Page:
If you’ve never noticed this category on the blog before, you’ve missed something! Buried within the biomedical literature are some real doozies – papers which really make you wonder, “Who on Earth would publish this stuff, let alone FUND it??”
All of these entries are real papers that can be found on the PubMed Central website for scientific literature – at least until they get taken down or retracted.
Click the “Best of pubmed” link on the menu on the left for all the past entries in this category…
Today’s theme is “Dubious behavior: maybe I should think twice about doing that…”
Br J Gen Pract. 2008 Aug 1; 58(553): 590. doi: 10.3399/bjgp08X319864
Investigating the welfare and conservation implications of alligator wrestling for American Alligators (Alligator mississippiensis)
Casey Riordan, Jennifer Jacquet, Becca Franks
PLoS One. 2020; 15(11): e0242106. Published online 2020 Nov 13. doi: 10.1371/journal.pone.0242106
Joy of Ping-Pong: Genome-Wide and Phenome-Wide Association Studies
Allergy Asthma Immunol Res. 2020 Sep; 12(5): 748–749. Published online 2020 Jun 4. doi: 10.4168/aair.2020.12.5.748
Pimp my slang
Paul W Keeley
BMJ. 2007 Dec 22; 335(7633): 1295. doi: 10.1136/bmj.39414.699005.94
Erlick A C Pereira
J R Soc Med. 2005 Apr; 98(4): 183–184.
Sitcoms’ scintillating skin surveyors
Marjon Vatanchi, Daniel E. Zelac
Int J Womens Dermatol. 2019 Sep; 5(4): 271. Published online 2019 Apr 29. doi: 10.1016/j.ijwd.2019.04.028
Punishing the patient.
CMAJ. 1988 Jul 1; 139(1): 58.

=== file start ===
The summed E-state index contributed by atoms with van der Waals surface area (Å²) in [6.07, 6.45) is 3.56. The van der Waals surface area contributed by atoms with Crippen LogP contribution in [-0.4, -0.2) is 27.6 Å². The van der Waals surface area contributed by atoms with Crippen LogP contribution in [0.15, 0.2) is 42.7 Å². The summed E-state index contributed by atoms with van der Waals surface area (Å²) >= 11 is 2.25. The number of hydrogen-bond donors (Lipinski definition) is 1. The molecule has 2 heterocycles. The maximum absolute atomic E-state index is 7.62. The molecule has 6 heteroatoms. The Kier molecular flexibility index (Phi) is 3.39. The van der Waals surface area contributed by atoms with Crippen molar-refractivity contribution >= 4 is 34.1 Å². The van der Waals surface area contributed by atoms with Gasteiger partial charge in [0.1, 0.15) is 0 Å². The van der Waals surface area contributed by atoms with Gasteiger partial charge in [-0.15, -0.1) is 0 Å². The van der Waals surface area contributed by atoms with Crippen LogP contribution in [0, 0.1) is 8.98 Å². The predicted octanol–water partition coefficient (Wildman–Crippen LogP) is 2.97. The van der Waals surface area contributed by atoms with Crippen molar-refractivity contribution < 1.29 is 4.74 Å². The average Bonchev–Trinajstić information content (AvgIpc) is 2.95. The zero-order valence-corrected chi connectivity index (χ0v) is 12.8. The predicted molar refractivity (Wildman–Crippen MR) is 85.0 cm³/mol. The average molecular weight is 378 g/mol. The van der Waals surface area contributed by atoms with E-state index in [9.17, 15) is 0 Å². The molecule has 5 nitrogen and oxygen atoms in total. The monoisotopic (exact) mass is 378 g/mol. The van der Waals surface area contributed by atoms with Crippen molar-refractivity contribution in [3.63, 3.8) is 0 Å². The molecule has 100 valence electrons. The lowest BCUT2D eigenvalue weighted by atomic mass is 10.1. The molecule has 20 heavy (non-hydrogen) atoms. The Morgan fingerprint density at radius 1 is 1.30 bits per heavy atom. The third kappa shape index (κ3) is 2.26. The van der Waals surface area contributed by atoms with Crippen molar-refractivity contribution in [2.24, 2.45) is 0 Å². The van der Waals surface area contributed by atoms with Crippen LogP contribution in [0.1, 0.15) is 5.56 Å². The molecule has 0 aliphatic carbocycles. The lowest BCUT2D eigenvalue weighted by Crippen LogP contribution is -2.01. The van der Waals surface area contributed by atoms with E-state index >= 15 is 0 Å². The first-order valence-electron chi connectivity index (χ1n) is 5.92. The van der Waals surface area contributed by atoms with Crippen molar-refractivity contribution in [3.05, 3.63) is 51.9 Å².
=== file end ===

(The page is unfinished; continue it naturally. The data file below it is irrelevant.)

“To Bluff like a Man or Fold like a Girl?” – Gender Biased Deceptive Behavior in Online Poker
Jussi Palomäki, Jeff Yan, David Modic, Michael Laakasuo
PLoS One. 2016; 11(7): e0157838. Published online 2016 Jul 6. doi: 10.1371/journal.pone.0157838
Human Wagering Behavior Depends on Opponents’ Faces
Erik J. Schlicht, Shinsuke Shimojo, Colin F. Camerer, Peter Battaglia, Ken Nakayama
PLoS One. 2010; 5(7): e11663. Published online 2010 Jul 21. doi: 10.1371/journal.pone.0011663
Christmas party games
James Owen Drife
BMJ. 2007 Dec 8; 335(7631): 1214. doi: 10.1136/bmj.39415.448646.59
The Napoleon Complex: When Shorter Men Take More
Jill E. P. Knapen, Nancy M. Blaker, Mark Van Vugt
Psychol Sci. 2018 Jul; 29(7): 1134–1144. Published online 2018 May 10. doi: 10.1177/0956797618772822
Confessions of a Superhero Junkie
J Grad Med Educ. 2011 Mar; 3(1): 109–110. doi: 10.4300/JGME-D-10-00197.1
The Ghoul Type of Nurse
Hospital (Lond 1886) 1919 Feb 22; 65(1707): 455.
Impact of Acute Sleep Deprivation on Sarcasm Detection
Gaétane Deliens, Fanny Stercq, Alison Mary, Hichem Slama, Axel Cleeremans, Philippe Peigneux, Mikhail Kissine
PLoS One. 2015; 10(11): e0140527. Published online 2015 Nov 4. doi: 10.1371/journal.pone.0140527
“Spidey Can”: Preliminary Evidence Showing Arachnophobia Symptom Reduction Due to Superhero Movie Exposure
Yaakov S.G. Hoffman, Shani Pitcho-Prelorentzos, Lia Ring, Menachem Ben-Ezra
Front Psychiatry. 2019; 10: 354. Published online 2019 Jun 7. doi: 10.3389/fpsyt.2019.00354
2 thoughts on “The triumphant return of the “Best of PubMed,” issue #25”
Interesting that you chose that paper for the list. Did you actually read the paper? If you did, I would be very interested to hear, why you think it is dubious or sub-par as science? We did do mathematical modelling, we did carefully craft the stimulus materials and we were aiming to study deceptive behavior in online settings, so as to understand who does it and to whom and potentially how to prevent it.
We have made the data publicly available as well…
I don’t mind the the attack, but it would be nice to know what is it based on?
Hey Michael, please don’t take the Best of PubMed in any way as an attack! For heaven’s sake! A lot of the pieces here turn out to be quite interesting if you pursue them – in many cases it’s just the titles that give us a bit of fun…!